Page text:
League doesn’t rule out taking draft picks from repeat injury report offenders

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With thee teams being fined $20,000 each in recent weeks for failing to disclose injuries in compliance with league rules, the penalty for the first offense isn’t much more than, given the value of NFL franchises, a parking ticket.

If teams become repeat offenders, however, the price will go up.

NFL spokesman Greg Aiello tells PFT that, if the Bills (as to defensive end Mario Williams), Redskins (as to quarterback Robert Griffin III), or Ravens (as to safety Ed Reed) commit further violations, the fines will increase.  Aiello also didn’t rule out the possibility of draft picks being stripped.

Aiello called it “unlikely,” but “multiple offenses of a very serious nature” could result in a team losing draft picks.

In the end, only the threat of lost draft picks will prompt teams to completely comply with the rules.  Fines will be viewed simply as a cost of doing business the way the teams want to do business — especially when the January 2012 comments from former Saints defensive coordinator Greg Williams make clear the fact that teams will target injured players for further injury.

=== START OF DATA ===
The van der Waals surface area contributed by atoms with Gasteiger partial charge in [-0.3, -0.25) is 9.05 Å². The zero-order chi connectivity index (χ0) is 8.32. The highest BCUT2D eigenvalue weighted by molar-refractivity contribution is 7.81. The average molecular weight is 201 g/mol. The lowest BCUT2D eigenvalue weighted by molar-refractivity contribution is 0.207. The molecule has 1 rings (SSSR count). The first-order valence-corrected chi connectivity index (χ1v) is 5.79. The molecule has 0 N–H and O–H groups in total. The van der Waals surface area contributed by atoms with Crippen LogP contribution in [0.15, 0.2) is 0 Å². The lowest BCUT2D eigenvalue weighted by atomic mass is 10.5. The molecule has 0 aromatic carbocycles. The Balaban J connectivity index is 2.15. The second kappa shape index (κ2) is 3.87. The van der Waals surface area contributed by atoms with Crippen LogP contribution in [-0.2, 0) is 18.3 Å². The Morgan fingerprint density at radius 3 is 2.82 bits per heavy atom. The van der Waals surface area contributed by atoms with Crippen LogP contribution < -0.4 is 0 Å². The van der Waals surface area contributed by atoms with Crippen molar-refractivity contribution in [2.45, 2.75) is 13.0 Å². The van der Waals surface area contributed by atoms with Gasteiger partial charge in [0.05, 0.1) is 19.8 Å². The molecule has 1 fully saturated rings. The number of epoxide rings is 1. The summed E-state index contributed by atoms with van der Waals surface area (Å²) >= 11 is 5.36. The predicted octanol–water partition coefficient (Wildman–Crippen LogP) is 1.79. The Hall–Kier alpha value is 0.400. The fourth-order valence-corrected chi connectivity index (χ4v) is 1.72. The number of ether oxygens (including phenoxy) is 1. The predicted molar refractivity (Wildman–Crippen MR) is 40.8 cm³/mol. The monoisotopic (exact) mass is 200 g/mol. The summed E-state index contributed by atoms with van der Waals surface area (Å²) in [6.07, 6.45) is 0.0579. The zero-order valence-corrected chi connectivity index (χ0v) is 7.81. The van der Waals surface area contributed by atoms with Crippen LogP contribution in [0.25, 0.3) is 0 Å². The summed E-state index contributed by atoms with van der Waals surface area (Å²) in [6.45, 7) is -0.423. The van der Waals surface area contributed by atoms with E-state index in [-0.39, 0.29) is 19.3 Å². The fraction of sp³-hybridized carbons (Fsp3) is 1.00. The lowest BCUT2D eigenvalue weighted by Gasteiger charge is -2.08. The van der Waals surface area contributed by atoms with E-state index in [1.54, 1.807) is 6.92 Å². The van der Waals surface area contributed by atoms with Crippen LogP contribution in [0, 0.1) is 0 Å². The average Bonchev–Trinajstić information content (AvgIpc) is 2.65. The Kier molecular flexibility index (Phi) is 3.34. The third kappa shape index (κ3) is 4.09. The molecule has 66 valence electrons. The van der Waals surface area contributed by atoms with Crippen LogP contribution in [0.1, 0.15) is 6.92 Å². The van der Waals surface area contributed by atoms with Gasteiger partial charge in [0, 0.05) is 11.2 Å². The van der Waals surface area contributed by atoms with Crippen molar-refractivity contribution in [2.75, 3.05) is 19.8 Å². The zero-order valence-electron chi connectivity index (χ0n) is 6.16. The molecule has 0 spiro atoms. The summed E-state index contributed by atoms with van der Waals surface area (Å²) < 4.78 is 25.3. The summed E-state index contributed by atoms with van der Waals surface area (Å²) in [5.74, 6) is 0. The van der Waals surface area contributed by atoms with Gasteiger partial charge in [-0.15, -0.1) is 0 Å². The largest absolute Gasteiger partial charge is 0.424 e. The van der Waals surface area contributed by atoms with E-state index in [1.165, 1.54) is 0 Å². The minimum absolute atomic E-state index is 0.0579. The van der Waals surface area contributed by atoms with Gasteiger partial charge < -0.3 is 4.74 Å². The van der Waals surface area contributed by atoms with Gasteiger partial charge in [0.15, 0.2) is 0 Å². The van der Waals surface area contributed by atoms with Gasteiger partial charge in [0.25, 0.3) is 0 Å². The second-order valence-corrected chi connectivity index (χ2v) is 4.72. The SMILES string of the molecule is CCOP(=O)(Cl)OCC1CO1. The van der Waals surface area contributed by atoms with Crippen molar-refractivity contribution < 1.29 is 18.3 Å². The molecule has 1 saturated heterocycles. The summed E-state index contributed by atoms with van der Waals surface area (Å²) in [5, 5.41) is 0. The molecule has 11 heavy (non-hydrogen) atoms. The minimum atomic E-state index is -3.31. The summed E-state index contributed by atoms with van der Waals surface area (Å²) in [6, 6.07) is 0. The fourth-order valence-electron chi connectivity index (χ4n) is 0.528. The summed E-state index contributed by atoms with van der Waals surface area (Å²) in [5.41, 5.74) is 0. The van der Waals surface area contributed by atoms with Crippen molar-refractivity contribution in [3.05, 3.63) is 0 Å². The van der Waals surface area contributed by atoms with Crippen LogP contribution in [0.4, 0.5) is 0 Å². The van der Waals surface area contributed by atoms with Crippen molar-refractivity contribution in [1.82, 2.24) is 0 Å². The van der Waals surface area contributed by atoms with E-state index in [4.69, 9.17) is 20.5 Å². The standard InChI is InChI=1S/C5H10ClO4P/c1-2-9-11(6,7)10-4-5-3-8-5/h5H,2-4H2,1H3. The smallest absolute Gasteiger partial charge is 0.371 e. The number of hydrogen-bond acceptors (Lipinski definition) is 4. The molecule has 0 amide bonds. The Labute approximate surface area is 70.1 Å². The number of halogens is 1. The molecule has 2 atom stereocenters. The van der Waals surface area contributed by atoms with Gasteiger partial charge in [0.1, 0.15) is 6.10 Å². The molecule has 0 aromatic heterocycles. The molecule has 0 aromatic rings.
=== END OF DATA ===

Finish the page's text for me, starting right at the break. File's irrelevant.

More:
13 responses to “League doesn’t rule out taking draft picks from repeat injury report offenders

  1. Fines DON’T work. For players, make them miss games, for teams take away draft picks or move them to bottom or a certain round regardless of record. Most people will pay for an advantage which is essentially what a fine is. BUT take away what’s really important (playing time or draft order) and you will certainly get their attention.

  2. Doesn’t matter for the ravens. The way ozzie newsome is drafting it’s like being penalized. He is terrible…

  3. Isn’t the only reason for the injury report is for Vegas? Injury report is stupid anyway.

  4. injury reports should be between the league and that team only . With the nfl doing more to protect players it would make more sense to keep reports private to make it harder for opposing teams to target an injury

  5. I’d report every single little thing wrong with the entire roster every single week regardless if it was medical, psychological, new age, rough nights sleep, bad haircut ect. Then the league could determine what that want to publish.

  6. I say fine them more and reduce their next years salary cap by the amount of the fine. They will take notice!

  7. It should work the other way too.

    For example: The Patriots listed Tom Brady as ‘Probable’ or ‘Questionable’ every week from 2005-2007 (at least that long, one source says ‘every game for four seasons’) with a sore shoulder.

    By doing this a team would never know of a real injury and a real weakness. It seems just as unfair.

  8. John Mara went on to say that in some cases, decided by a “secret committee” to be extreme, the league wouldn’t rule out taking current players, especially young dual-threat quarterbacks, away from offending teams and redistributing them to division rivals, to “increase competition and fair play within the league”.

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